I discovered the story of the Lewis-Jones Gang while doing some research in Denver Public Library’s Western History Department. It was one of the happy happenstances of researching on microfilm. And, too, one of the pitfalls. It’s easy to get distracted when plowing through old newspapers. Some story, completely unrelated to your target research, will present itself and, like a child chasing a runaway balloon, off I go in pursuit.
So it was with the Lewis-Jones tale. I became obsessed with their story and found amazing primary sources in 11 different newspapers from Cleveland to Los Angeles, Kansas City to Denver. What emerged was a narrative of blood and violence, betrayal and vengeance.
Frank Lewis was from a family of misfortune. His father led all three of his sons into crime and their lives ended badly. A fourth offspring, Eva, tried hard to stay on the lawful side of the street, but love for her brother caught her in a downward spiral of crime.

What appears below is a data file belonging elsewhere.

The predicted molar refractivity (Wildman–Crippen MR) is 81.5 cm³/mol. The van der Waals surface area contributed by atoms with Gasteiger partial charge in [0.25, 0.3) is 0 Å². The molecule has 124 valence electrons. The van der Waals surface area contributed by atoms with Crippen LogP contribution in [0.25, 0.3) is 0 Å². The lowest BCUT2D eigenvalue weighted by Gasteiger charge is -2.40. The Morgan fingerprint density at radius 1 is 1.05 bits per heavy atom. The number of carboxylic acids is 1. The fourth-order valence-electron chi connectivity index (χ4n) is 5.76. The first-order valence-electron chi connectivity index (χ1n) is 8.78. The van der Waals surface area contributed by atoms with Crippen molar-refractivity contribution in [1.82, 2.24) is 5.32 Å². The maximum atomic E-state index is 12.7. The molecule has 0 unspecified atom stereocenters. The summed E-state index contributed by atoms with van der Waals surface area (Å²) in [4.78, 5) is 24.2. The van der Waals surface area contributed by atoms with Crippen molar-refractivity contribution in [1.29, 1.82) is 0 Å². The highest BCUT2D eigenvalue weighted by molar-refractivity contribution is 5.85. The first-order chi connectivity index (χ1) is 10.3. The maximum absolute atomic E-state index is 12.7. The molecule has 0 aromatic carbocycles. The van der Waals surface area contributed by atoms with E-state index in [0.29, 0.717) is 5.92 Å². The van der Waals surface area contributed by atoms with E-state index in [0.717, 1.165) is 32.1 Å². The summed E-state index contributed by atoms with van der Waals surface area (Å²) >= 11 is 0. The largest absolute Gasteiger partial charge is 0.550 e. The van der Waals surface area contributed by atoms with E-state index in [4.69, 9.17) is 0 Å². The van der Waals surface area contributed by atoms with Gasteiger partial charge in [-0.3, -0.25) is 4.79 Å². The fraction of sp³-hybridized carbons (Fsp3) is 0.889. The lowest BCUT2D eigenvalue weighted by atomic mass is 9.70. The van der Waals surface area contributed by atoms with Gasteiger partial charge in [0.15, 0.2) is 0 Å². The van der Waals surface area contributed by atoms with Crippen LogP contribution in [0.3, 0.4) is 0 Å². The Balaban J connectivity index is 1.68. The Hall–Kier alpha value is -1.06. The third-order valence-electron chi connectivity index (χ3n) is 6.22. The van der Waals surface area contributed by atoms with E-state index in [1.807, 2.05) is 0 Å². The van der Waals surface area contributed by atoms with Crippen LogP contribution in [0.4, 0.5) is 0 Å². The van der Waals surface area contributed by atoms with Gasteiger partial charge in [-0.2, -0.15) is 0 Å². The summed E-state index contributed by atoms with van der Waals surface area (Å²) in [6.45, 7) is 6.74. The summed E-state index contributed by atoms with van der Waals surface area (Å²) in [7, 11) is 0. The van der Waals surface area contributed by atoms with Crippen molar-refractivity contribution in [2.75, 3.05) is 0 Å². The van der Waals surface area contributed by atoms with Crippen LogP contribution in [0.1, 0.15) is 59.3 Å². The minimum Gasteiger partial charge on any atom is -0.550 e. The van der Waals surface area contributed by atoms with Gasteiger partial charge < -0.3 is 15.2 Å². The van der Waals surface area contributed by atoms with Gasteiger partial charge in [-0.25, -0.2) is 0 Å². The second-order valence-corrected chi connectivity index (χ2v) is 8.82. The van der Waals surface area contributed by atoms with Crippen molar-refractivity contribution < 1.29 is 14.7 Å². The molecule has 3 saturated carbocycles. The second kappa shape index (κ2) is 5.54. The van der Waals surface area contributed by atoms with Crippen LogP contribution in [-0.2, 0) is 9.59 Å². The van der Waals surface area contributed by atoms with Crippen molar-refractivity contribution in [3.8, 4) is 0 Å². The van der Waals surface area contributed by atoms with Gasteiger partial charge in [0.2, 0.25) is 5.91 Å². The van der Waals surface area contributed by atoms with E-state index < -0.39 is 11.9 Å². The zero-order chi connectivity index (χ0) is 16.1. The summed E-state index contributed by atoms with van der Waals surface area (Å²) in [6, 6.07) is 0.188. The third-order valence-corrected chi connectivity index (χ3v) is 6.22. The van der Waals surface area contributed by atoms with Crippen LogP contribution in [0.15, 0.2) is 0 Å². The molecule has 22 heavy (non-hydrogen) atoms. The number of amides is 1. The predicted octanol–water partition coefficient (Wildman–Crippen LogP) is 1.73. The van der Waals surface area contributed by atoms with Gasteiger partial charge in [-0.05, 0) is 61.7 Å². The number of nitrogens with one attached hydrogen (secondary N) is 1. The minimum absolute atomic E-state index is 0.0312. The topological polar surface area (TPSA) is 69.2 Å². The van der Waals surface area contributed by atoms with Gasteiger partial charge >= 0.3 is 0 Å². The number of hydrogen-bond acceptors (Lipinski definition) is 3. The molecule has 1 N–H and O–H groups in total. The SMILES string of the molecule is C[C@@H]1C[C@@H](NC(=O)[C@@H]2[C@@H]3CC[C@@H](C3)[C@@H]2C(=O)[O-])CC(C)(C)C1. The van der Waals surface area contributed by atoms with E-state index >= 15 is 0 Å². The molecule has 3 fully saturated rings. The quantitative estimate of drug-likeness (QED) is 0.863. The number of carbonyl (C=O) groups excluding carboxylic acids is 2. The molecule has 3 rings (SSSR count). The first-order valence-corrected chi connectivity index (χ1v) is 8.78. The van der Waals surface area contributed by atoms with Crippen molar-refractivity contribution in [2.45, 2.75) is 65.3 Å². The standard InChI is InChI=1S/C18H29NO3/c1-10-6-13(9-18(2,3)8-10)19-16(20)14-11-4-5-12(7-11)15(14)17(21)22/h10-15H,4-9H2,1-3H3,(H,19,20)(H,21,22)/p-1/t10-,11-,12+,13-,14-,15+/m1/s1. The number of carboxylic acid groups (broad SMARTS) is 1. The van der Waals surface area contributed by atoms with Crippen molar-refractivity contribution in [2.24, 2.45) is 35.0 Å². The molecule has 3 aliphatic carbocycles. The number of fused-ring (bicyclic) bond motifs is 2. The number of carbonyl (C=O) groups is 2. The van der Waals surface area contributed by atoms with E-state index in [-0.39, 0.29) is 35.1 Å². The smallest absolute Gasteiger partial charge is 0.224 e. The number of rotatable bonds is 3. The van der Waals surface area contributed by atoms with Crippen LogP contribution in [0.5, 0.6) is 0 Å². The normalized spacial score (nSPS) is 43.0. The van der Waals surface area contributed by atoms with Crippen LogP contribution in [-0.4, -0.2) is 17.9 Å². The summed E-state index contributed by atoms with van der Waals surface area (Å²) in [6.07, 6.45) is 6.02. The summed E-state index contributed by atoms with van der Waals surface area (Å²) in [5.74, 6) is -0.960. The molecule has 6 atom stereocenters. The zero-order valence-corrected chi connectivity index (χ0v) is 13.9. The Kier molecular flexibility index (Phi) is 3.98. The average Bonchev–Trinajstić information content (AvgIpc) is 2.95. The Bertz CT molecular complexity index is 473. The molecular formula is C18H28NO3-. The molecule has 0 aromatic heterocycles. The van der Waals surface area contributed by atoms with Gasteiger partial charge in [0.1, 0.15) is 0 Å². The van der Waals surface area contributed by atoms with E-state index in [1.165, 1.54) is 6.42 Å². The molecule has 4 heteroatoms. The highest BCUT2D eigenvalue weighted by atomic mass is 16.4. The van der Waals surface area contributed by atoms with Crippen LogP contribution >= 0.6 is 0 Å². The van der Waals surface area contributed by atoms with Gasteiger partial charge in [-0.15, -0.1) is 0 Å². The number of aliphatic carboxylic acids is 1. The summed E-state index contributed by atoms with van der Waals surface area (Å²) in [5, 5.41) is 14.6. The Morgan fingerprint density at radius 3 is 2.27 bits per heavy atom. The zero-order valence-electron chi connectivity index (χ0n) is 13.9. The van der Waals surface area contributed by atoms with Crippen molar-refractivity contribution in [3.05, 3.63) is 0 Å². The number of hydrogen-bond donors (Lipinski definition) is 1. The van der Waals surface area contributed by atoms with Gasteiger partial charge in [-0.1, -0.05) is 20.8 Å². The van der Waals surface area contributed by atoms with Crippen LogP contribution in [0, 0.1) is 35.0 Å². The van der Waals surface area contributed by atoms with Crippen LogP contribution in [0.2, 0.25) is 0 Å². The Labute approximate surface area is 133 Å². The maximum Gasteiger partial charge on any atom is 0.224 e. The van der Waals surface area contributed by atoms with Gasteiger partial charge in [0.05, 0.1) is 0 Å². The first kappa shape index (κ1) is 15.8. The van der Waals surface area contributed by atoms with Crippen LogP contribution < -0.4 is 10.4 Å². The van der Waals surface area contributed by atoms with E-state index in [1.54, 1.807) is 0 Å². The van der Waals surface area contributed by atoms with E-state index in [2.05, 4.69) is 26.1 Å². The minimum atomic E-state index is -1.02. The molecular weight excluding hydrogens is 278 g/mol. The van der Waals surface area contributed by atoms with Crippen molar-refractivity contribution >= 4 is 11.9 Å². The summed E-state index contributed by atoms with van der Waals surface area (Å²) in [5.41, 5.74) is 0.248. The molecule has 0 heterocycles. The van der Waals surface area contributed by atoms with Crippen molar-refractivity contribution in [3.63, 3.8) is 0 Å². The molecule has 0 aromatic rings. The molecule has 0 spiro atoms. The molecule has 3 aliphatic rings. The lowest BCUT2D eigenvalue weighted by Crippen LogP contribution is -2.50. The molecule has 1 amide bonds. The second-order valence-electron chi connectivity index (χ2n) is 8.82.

Dale Jones was a hard case from early adolescence when he killed his first man. Robbery and murder became his calling card and once he hooked up with Margaret “Margie” Celano, the pair became an early version of Bonnie and Clyde.
Toss into this volatile mix the willful, violent robber Roscoe “Kansas City Blackie” Lancaster and the rebellious Roy Sherrill and you had the makings of what proved to be an amazingly dangerous and deadly as any Colorado had ever experienced.
THE BIG BLOW-OFF is 80 percent true and about 20 percent conjecture, extrapolated from the historical record. It is a story largely lost in a sea of Twentieth Century crime. The 1920’s and ’30s were so rife with gangsters that men like Frank Lewis, Dale Jones, and Kansas City Blackie became little more than bit players in a virulent drama. However, within the annals of Colorado crime, nothing before the Big Blow-Off so rocked the state.
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